Who are we and why are we here?

Stories February 3, 2018

The right book at the right time can indeed save a life. If you’re a colporteur, you probably already know this. I know it too, because it happened to me.

A midlife crisis

By the summer of 1998, I had achieved all the world says will make us happy and successful in life. Yet I just wanted to die. I felt my life had no purpose, no point to it all. I was asking myself, “Who am I and why am I here?” But I had no answers.

My state of mind was similar to that of the Preacher who wrote, ” I have seen all the works that are done under the sun; and indeed, all is vanity and grasping for the wind.” (Ecc. 1:14, NKJV).

My despair made no sense to any rational observer. By age 33, I had traveled the world, earned my way through college and law school. As a licensed attorney in three states, I was also sworn in as a member of the bar for the U.S. Supreme Court. I had a great job working as a legal journalist in Washington, D.C., writing for several print and online publications. I had a close circle of family and friends, a house, a car, a fiancé and two cats. What more could a girl want?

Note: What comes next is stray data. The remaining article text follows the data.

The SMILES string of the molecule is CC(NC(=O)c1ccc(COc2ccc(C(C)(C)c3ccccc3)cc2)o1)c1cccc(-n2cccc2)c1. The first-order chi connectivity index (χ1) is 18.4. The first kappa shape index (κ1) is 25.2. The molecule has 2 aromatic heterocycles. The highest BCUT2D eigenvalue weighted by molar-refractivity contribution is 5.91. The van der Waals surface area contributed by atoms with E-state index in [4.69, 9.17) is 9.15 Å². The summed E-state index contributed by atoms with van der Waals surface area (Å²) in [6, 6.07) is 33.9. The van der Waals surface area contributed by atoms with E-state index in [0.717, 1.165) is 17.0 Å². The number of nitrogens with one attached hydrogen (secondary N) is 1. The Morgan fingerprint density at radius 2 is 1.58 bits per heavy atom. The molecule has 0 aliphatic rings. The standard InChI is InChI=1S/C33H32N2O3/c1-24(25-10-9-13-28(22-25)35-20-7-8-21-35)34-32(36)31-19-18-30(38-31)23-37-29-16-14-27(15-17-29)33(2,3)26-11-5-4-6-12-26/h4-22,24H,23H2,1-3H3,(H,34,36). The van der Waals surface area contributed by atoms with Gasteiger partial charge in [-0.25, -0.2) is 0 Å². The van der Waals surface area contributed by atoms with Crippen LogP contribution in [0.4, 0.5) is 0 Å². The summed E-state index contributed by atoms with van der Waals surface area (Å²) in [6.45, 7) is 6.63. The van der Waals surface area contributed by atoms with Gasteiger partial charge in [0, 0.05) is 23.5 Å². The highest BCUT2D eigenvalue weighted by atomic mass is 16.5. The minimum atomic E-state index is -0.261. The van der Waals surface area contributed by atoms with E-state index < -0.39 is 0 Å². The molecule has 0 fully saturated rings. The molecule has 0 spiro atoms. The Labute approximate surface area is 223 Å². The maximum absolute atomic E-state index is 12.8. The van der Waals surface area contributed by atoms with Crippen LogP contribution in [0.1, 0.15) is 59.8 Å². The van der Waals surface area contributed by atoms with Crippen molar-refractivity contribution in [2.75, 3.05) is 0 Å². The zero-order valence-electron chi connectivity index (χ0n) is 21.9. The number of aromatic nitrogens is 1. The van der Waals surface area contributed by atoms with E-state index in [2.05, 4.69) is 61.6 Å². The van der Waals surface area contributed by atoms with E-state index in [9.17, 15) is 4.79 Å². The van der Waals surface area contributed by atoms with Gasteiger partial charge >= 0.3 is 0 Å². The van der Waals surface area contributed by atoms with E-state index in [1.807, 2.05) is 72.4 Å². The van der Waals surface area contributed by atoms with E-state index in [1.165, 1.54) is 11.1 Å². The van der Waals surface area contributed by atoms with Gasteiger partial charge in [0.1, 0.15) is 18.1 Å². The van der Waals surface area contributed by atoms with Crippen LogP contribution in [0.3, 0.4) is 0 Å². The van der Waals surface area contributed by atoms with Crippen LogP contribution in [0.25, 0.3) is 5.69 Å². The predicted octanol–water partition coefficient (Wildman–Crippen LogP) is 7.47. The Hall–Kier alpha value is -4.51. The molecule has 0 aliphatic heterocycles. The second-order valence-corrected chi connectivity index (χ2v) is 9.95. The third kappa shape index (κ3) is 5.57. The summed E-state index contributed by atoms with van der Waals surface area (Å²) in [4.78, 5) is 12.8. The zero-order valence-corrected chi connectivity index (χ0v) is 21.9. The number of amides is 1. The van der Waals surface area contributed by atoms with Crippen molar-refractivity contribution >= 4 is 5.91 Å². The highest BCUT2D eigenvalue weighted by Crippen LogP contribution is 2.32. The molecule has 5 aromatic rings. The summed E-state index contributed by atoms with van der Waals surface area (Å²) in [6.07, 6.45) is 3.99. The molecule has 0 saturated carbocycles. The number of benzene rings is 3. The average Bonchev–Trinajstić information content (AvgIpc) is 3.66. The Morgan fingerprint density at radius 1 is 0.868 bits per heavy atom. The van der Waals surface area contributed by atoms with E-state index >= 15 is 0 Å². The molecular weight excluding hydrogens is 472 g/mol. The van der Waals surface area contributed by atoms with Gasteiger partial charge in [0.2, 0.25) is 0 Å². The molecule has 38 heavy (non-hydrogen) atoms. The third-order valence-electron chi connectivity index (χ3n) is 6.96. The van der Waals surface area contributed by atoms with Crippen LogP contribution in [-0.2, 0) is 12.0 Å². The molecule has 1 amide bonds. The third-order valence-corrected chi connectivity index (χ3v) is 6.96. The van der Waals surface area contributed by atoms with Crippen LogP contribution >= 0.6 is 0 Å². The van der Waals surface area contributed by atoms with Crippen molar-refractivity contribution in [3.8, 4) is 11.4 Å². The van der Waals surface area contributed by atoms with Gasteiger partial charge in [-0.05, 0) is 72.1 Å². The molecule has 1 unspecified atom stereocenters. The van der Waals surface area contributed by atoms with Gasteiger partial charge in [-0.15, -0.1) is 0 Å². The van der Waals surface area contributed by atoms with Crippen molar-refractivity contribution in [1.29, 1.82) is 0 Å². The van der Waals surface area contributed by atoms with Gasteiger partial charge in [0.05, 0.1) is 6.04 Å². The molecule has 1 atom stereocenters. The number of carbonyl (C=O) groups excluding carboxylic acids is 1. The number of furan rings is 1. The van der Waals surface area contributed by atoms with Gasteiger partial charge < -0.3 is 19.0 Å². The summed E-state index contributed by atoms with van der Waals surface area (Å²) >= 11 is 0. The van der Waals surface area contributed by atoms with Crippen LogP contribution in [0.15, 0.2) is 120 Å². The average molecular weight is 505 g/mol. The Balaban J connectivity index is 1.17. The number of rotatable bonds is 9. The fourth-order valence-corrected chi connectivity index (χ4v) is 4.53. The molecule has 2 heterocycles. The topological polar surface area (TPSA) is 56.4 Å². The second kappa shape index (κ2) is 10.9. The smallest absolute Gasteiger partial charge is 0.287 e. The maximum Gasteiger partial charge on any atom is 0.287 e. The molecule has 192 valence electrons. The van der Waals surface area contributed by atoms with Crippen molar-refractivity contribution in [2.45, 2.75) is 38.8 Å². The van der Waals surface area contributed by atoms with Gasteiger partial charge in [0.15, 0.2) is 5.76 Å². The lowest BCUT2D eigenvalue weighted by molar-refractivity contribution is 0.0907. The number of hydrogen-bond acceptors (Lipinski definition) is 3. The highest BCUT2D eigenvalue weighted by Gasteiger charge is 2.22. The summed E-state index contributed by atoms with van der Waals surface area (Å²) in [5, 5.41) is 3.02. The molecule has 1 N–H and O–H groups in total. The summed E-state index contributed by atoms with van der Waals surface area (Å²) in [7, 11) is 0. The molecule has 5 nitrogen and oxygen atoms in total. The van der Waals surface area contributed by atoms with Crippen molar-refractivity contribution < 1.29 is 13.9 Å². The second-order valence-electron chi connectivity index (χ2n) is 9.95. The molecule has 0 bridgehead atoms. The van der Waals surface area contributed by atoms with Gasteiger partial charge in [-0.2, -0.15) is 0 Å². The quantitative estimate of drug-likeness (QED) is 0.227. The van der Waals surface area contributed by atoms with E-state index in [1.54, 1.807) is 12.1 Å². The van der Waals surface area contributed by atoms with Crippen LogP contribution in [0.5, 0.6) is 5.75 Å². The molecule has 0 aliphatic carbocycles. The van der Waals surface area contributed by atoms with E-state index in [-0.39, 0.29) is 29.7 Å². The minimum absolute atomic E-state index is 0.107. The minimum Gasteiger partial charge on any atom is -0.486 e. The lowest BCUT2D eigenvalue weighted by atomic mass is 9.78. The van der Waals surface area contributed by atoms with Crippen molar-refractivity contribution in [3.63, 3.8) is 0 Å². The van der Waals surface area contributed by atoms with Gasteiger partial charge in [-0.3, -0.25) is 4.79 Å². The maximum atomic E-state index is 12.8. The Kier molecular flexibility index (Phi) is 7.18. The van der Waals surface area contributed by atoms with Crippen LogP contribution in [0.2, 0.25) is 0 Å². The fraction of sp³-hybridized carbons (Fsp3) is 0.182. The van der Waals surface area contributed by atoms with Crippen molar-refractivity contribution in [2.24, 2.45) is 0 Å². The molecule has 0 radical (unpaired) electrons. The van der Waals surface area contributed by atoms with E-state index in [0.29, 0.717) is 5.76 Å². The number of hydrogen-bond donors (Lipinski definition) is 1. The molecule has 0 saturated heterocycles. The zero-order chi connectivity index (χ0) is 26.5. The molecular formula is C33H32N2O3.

I had no idea. Truly, even I could not understand why—despite my achievements – that summer I felt depressed, hopeless, empty, questioning the meaning of life. But instead of putting a gun to my head or swallowing a bottle of sleeping pills (I had thoughts of suicide), I did what many people do in the summertime – I went on vacation.

The turning point

My fiancé and I enjoyed a relaxing weekend at a friend’s lake house, fishing and canoeing, roasting marshmallows and watching beautiful sunsets; on our way home I was bemoaning my painful sunburn. I was still depressed, but at least I had been distracted for a bit.

Then it happened – a drunk driver hit us head on, flipped our car on its side into a ditch, and the front of the car crushed up against my legs. I forgot all about my sunburn as I was pried out of the car by rescuers and rushed by ambulance to the nearest hospital.